I’ve spent 17 years reporting and writing about crime in the Big Apple, telling the stories of countless crime victims — and now, I’m one of them.
I was headed to my desk at One Police Plaza downtown on Tuesday when I was punched in the ribs out of the blue by a stranger with a criminal record.
Even though I did everything I could to help cops catch my attacker — shouting for help, taking pictures as he fled, flagging down an officer, reporting the crime, and helping police identify the suspect — my case is going nowhere, one of so many lost in the system’s inability to act on common sense.
So a dangerous assailant, who police sources told me has a long rap sheet, is still in the wind, while I and other potential victims are watching our backs.
“Everyone is at risk,” a Manhattan cop told me. “This guy … he’s just going to hit someone else.”
I got off the No. 2/3 subway at Chambers Street and decided to skip Starbucks and head right to “The Shack” — a cubbyhole inside police HQ in lower Manhattan where crime reporters work.
I was walking past the Unlimited Biking rental shop, where the sidewalk is usually chaotic with tourists who are renting bicycles to head over the nearby Brooklyn Bridge and commuters who are trying to get around them.
Trying to maneuver my way through the crowd, I was looking down and ahead when I suddenly felt a sharp pain and saw a fist pressed into my ribs on the left side.
The blow sent me staggering backward.
I glanced at the spot on my green dress where I was hit and was terrified.
I have written dozens of stories about people who said they thought they’d been punched when they were actually stabbed.
I was relieved there was no blood.
It was the first time I had ever been hit like that. It took the wind out of me and left me bent over gasping for air.
Nobody seemed to notice me howling in pain, and now in tears.
So I yelled.
“That man just hit me!” I shouted while pointing at my assaulter, who was moving away quickly down the sidewalk. “He hit me!”
Bike shop worker Paul Park of New Jersey started yelling at my attacker too.
“What are you doing? You homeless f–k!” he shouted at the man. “You just hit a lady!”
As Park, 34, yelled, I took as many photos as I could, hoping to help the police catch him before he did the same thing to someone else.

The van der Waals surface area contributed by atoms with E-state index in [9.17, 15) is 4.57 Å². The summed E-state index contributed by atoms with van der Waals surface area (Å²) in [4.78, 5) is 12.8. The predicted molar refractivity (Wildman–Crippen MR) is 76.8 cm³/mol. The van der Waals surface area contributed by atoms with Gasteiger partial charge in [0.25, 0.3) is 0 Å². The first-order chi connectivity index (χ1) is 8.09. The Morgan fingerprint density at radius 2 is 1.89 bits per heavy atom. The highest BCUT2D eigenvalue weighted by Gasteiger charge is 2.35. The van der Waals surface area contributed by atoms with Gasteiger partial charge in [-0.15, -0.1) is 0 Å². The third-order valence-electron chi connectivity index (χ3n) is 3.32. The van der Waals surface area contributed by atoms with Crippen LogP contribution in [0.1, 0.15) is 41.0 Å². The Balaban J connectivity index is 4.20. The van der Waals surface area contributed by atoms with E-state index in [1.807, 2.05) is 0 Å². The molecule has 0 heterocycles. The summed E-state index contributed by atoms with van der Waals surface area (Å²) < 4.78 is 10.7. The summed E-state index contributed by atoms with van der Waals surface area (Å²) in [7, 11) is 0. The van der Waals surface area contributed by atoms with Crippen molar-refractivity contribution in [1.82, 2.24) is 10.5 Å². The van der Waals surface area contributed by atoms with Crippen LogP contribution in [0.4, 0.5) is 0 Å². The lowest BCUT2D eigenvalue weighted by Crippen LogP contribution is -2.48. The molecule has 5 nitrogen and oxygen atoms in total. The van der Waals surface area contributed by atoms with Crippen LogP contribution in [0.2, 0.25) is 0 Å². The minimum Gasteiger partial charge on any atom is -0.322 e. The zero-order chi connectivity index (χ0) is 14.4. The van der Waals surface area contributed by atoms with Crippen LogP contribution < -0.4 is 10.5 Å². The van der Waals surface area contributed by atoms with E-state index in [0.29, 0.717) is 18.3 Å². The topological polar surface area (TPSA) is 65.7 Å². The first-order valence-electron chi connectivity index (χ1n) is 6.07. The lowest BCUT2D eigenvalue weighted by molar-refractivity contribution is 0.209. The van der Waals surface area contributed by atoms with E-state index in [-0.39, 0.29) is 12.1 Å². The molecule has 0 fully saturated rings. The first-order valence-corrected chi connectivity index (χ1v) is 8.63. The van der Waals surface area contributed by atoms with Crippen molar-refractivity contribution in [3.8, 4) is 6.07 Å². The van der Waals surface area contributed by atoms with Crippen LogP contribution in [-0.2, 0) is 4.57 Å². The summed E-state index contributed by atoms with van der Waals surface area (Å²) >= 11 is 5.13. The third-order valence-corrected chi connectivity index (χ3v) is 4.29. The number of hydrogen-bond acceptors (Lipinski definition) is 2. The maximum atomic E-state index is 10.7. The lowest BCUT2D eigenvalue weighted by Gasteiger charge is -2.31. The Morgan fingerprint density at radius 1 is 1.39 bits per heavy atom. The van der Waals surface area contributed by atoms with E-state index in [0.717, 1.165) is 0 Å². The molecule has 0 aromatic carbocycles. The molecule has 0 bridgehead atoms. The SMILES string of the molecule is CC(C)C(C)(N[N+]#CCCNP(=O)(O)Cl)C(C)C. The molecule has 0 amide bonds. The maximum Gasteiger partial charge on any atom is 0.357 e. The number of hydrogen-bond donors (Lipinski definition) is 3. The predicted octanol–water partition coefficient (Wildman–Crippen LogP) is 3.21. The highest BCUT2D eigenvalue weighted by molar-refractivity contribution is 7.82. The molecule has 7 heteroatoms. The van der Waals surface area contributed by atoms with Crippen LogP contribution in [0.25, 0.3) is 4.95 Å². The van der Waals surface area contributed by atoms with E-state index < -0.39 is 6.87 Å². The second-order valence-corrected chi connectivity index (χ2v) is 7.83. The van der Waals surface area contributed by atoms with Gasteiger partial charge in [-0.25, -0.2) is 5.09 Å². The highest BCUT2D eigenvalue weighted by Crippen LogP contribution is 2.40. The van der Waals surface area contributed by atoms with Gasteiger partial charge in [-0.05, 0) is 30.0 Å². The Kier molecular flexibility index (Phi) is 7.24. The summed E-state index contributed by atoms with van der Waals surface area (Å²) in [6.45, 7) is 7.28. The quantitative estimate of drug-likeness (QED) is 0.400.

Park later told me he’d seen my attacker hanging around before.
“I know why he punched you,” Park said. “He was mad that people were in his way. I saw him coming. He was walking really fast.”
I didn’t know what to do next, but Park tried to wave down a cop car driving past. But the only suggestion from the school safety officer inside was that we call 911.
With my photographs and the ring of video cameras installed in the area after the Sept. 11 terror attacks, I knew the NYPD would figure out who he was.
I didn’t know that wouldn’t be enough for an arrest.
I walked the remaining three blocks to work and filed a police report, handing over my photos of the attacker.
Investigators were able to find video of him going into the same subway I had exited a short time earlier, and used the footage to get a positive hit on him with facial recognition technology, police sources said.
So when the detective on my case texted me to come in for a photo array, I thought, “I got this. I have pictures of the guy. I know what he looks like. I’ll make sure this doesn’t happen to anyone else.”
But seeing a person in the flesh, from a distance, when you are traumatized — and looking at a digital photograph of them from an unknown date on paper are very different things.
The detective ushered me into a small interview room in the 1st Precinct station on Ericsson Street in Tribeca and had a uniformed police officer come in to show me the photo array.
The cop didn’t know anything about my case. It’s what police call a “double-blind,” where the officer who knows the suspect’s identity leaves during the identification, so they can’t be accused of influencing the victim.
But when photos of six men were placed in front of me, I froze. I wasn’t positive. I told the officer I was “pretty sure” it was image No. 1.
My inability to positively identify my attacker on paper has stopped the case in its tracks.
Detectives would have to bring the case to Manhattan District Attorney Alvin Bragg without a positive witness identification, a police source said.
“They just don’t want to have to deal with the Manhattan DA’s office,” the source said.
This, even though they knew who my attacker was and know his record, which includes 12 prior arrests for more serious felony assaults, sources said.
He’s even on parole until 2025 for criminal possession of a weapon, and is a known emotionally disturbed person, who regularly asks people for cigarettes and money in the area, the sources said.
I’m not alone. While politicians point to the city’s drop in shootings and homicides, misdemeanor assaults like mine are up 2.8% in the 1st Precinct, where I was attacked. Citywide, there were 1,300 more people assaulted so far this year over the same period last year, for a 4.5% increase from 24,999 to 26,129.
I tried to find the video of what happened to me but stores in the area all said they had no cameras on the sidewalk.
I messaged the detective on my case the name of a building super who might have video, but I never heard back.
It’s scary to think the guy who hit me is still walking around.
Authorities told me if I see my attacker, I can call 911, and if the police get there on time, they’ll arrest him for my assault.
But I don’t think I’ll stick around if I see him again.
I tried to do the right thing and — so far — it hasn’t worked.